Posted On Friday, April 20, 2012 at 02:39:58 AM
Soccer fans’ hormone levels soar while watching a game but do not increase further after a victory, a new study has revealed. The study was conducted with 50 Spanish soccer fans watching the finals between Spain and the Netherlands in the 2010 World Cup.
The researchers, led by Leander van der Meij of the University of Valencia in Spain and VU University Amsterdam in the Netherlands, measured testosterone and cortisol levels for fans of different ages, genders, and degree of interest in the game.
They found that the increase in testosterone was independent of all these factors, but the increase in cortisol level was more pronounced for dedicated, young, male fans. The authors wrote that the testosterone effect is in agreement with the “challenge hypothesis”, as testosterone levels increased to prepare for the game, and the cortisol effect is consistent with the “social self-preservation theory”, as higher cortisol secretion among young and greater soccer fans suggests that they perceived a particularly strong threat to their own social esteem if their team didn’t win. The study has been published in the open access journal PLoS ONE
Why seven-year itch has whittled down to three
The stress of modern life, especially kids, has made the seven-year-itch come round much sooner than it used to, with several distressed couples parting ways at the three-year mark, according to a new study. Researchers have dubbed the phenomenon the ‘three year itch’. The study by Netmums found that couples are now four and a half times more likely to split after three years than the traditional seven.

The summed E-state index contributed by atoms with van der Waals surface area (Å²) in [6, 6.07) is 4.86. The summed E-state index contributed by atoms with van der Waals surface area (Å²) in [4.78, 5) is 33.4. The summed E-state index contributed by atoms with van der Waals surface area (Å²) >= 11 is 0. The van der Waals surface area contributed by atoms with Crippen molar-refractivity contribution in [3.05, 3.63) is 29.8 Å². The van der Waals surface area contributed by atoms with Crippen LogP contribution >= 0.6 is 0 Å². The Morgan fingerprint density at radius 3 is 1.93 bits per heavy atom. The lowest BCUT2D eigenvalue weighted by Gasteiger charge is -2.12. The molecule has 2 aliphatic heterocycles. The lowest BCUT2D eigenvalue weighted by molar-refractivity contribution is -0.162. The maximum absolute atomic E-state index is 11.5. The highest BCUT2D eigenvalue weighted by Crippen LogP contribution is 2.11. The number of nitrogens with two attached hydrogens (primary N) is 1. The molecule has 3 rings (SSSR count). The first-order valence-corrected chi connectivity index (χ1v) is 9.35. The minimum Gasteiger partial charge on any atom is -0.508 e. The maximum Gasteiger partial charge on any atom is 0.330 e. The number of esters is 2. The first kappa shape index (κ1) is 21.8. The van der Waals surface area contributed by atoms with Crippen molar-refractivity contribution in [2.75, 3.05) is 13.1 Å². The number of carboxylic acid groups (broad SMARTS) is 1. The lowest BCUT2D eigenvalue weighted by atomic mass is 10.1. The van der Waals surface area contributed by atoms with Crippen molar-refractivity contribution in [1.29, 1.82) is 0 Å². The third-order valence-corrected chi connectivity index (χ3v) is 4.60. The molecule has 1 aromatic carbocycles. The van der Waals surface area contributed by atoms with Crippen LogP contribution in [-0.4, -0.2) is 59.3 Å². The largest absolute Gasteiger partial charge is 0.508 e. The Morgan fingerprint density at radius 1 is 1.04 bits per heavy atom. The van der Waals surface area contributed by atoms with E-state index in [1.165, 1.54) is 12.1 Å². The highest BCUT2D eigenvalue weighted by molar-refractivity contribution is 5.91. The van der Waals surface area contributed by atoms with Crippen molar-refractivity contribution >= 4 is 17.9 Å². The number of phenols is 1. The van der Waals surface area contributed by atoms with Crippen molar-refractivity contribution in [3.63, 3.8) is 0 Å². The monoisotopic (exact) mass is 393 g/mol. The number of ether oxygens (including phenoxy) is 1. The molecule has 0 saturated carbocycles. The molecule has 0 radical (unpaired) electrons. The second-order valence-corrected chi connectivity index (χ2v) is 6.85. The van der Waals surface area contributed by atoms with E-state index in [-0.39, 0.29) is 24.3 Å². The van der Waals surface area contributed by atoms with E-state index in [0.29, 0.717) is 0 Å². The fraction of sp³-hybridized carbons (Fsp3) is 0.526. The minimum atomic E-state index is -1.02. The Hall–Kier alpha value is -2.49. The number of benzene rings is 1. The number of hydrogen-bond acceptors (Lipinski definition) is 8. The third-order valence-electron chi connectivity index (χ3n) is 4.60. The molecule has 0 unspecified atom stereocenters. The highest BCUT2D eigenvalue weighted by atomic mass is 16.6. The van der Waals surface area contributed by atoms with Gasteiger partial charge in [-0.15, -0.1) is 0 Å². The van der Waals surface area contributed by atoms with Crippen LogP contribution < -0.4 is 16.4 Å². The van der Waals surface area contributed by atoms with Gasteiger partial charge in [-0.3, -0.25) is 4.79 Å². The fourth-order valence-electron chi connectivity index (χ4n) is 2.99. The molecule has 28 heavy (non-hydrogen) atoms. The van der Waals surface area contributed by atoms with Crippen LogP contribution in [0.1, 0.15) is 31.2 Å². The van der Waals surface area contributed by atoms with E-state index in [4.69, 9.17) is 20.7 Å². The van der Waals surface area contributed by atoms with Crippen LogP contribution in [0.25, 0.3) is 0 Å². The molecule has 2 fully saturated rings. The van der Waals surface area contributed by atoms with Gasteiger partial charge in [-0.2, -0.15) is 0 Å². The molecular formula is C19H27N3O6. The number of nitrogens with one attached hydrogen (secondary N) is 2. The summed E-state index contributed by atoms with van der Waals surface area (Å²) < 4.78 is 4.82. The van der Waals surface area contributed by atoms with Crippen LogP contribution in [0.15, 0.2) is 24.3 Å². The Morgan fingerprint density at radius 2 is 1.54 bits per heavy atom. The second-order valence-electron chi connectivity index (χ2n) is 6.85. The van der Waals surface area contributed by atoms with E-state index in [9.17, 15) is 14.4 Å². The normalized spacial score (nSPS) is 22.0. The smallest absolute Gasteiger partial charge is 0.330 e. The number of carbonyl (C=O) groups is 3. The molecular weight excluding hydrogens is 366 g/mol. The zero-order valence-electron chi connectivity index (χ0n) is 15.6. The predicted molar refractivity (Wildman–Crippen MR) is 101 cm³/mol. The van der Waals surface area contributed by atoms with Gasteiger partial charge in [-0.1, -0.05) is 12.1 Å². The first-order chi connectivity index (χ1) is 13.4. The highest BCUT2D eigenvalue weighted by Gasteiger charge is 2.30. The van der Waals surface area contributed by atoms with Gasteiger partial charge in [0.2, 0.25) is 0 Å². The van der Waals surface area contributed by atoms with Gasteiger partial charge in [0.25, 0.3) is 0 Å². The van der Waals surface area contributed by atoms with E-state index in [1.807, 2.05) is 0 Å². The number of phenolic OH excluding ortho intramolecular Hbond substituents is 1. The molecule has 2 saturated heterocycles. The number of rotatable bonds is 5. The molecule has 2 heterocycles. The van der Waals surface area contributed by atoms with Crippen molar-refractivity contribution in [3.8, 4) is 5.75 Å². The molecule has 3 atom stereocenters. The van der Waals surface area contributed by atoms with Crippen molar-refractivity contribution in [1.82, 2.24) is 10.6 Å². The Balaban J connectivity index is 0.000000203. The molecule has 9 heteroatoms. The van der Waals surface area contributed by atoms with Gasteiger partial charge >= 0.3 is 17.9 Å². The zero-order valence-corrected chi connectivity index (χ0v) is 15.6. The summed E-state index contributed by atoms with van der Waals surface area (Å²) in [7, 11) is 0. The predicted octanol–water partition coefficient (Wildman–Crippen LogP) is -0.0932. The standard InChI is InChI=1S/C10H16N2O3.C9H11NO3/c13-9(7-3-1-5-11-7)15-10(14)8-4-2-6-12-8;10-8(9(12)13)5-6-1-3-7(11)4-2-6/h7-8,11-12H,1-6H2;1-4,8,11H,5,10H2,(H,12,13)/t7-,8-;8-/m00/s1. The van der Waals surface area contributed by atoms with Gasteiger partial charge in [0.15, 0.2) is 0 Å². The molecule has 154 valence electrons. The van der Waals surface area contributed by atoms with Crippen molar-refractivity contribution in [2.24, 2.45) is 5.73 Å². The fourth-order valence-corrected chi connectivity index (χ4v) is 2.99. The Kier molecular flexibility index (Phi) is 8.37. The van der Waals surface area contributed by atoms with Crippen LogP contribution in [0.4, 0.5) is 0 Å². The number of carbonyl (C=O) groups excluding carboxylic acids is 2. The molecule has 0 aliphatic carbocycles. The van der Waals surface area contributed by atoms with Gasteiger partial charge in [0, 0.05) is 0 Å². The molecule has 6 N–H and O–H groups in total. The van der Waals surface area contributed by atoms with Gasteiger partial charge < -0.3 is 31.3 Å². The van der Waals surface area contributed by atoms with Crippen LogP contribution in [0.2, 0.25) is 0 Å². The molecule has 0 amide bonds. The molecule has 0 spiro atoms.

Experts said that trying to juggle careers and parenting while struggling with changing gender roles is leading to more relationship failures. They also cited a growing trend for ‘fast forward’ partnerships as couples get together later in life, but spend less time getting to know each other before having children.
Having children apparently put the greatest strain on a relationship. Nevertheless, many seem to be having children earlier in relationships. “Relationships are tough at the best of times but having children puts an extra strain on them,” Netmums founder Siobhan Freegard, 44, said.
“Add in lack of time, exhaustion, work and money worries and maybe it’s little surprise couples are splitting up earlier than ever before. Certainly, there is unprecedented pressure on women to be the perfect wife, mother and career woman while men are feeling more and more unsure of their role. There seem to be a lot of people having children later in life but earlier in relationships. Whereas women tended to have children in their twenties, now it tends to be in their thirties.”
Freegard insisted that possibly some women hear the biological clock ticking and begin looking for a father rather than a boyfriend. “The problem with ‘fast forward’ relationships is if the foundations are not strong then children can quickly make a relationship very wobbly.
The research shows we are then giving up too quickly — maybe because it seems there are more choices than there used to be. But often simple tricks which cost nothing, like taking time to really listen to each other, can be the key to keeping love alive and remind you why you first fell in love.”
The study revealed that two thirds of couples believe it is harder to maintain a relationship now compared to a generation ago. More than half blamed money worries and debts for driving a wedge though their relationship and one in 14 admitted starting an affair.